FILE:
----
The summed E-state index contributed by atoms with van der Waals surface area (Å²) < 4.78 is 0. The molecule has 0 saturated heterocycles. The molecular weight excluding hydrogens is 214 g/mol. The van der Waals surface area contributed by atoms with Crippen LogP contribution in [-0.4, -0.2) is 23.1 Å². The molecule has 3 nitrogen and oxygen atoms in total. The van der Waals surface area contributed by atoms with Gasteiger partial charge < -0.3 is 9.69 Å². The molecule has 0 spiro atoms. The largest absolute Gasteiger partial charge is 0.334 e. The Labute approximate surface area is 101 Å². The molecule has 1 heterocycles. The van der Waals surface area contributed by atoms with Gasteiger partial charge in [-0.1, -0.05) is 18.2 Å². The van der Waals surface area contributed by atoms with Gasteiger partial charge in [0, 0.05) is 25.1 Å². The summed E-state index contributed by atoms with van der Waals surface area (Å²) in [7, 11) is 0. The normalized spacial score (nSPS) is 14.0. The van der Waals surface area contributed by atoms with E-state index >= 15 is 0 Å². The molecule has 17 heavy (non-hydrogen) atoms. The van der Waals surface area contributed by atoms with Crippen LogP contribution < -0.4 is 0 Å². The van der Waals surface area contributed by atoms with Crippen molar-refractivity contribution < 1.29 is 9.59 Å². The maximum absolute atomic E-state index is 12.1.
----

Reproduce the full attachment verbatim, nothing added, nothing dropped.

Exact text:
The summed E-state index contributed by atoms with van der Waals surface area (Å²) < 4.78 is 0. The molecule has 0 saturated heterocycles. The molecular weight excluding hydrogens is 214 g/mol. The van der Waals surface area contributed by atoms with Crippen LogP contribution in [-0.4, -0.2) is 23.1 Å². The molecule has 3 nitrogen and oxygen atoms in total. The van der Waals surface area contributed by atoms with Gasteiger partial charge < -0.3 is 9.69 Å². The molecule has 0 spiro atoms. The largest absolute Gasteiger partial charge is 0.334 e. The Labute approximate surface area is 101 Å². The molecule has 1 heterocycles. The van der Waals surface area contributed by atoms with Gasteiger partial charge in [-0.1, -0.05) is 18.2 Å². The van der Waals surface area contributed by atoms with Gasteiger partial charge in [0, 0.05) is 25.1 Å². The summed E-state index contributed by atoms with van der Waals surface area (Å²) in [7, 11) is 0. The normalized spacial score (nSPS) is 14.0. The van der Waals surface area contributed by atoms with E-state index >= 15 is 0 Å². The molecule has 17 heavy (non-hydrogen) atoms. The van der Waals surface area contributed by atoms with Crippen LogP contribution < -0.4 is 0 Å². The van der Waals surface area contributed by atoms with Crippen molar-refractivity contribution < 1.29 is 9.59 Å². The maximum absolute atomic E-state index is 12.1.